Woods said the internships have involved weeks of classroom-style training. Meanwhile, plant workers are teaching the two students to use a variety of lathes, cutting tools and even precision computer numerical control systems designed to shave thousands of an inch from rollers.
Counter and Kruckenberg spend part of their 15 hours a week at the plant finding ways to increase plant productivity and cut costs. For instance, on some mornings, the two sort through leftover cut aluminum shafts to find castoffs that can be used for other jobs.
"That cuts on waste. It's a real big benefit," Woods said.
If the fledgling internships go well, the students will have chances to work at Componex over the summer and continue their internships next year, Woods said.
He said Componex is considering a pilot program to pay some or all costs for students like Counter and Kruckenberg to attend technical college.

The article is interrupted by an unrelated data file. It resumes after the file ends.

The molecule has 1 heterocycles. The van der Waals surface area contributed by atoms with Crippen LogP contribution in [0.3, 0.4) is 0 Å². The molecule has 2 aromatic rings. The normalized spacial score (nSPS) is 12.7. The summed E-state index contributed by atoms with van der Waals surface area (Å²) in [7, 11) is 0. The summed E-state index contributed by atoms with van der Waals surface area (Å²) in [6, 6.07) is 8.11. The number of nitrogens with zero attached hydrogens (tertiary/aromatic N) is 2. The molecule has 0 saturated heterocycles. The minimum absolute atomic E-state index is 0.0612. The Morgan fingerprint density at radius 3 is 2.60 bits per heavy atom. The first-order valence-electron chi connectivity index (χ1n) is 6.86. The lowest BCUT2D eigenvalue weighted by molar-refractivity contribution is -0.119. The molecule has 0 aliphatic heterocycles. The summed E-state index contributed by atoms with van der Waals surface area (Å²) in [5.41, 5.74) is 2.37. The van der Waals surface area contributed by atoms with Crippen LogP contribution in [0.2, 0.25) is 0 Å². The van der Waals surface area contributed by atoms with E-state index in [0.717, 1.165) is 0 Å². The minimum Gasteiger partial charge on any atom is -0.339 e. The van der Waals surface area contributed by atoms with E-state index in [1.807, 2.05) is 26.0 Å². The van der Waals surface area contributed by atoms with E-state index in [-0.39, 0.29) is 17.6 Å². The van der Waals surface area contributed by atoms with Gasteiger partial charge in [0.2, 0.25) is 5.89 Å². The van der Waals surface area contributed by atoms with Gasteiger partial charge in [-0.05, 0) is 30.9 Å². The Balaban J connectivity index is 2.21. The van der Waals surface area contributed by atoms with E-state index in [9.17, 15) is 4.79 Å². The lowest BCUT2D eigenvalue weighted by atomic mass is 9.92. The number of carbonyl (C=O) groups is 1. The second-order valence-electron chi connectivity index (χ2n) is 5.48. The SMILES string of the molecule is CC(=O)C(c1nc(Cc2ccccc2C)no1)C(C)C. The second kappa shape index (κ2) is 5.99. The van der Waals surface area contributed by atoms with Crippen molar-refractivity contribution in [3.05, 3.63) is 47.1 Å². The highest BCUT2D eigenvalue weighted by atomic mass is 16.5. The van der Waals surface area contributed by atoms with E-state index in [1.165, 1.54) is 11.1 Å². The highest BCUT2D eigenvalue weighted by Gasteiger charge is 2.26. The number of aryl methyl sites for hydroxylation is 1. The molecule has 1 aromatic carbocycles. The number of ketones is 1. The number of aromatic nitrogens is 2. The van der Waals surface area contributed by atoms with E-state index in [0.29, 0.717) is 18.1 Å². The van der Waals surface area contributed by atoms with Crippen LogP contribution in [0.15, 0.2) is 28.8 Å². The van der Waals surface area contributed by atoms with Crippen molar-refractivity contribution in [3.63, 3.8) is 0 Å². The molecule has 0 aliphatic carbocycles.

It has been so far, so good for Counter and Kruckenberg.
"They're doing great," said Allen Spinhirne, a worker at Componex who was supervising Counter on a lathe.
Spinhirne, who has worked at Componex for a year, said employees quickly got used to working with the two students. He said they just seem like eager coworkers.
"They're catching on pretty well, and they seem really into the work. So that's nice," he said.
Kruckenberg finished tapping a weighted balance rod into a finished roller and looked up at a glowing computer screen readout. It showed that he had finally balanced the weight on the roller. It had been an unusually tricky one; he had to reset the computer program twice.
Kruckenberg peeled off his safety glasses and smiled ear to ear.
"That feels great," he said.
It was 9 a.m., and he was done with another day at the plant. Time to head to school.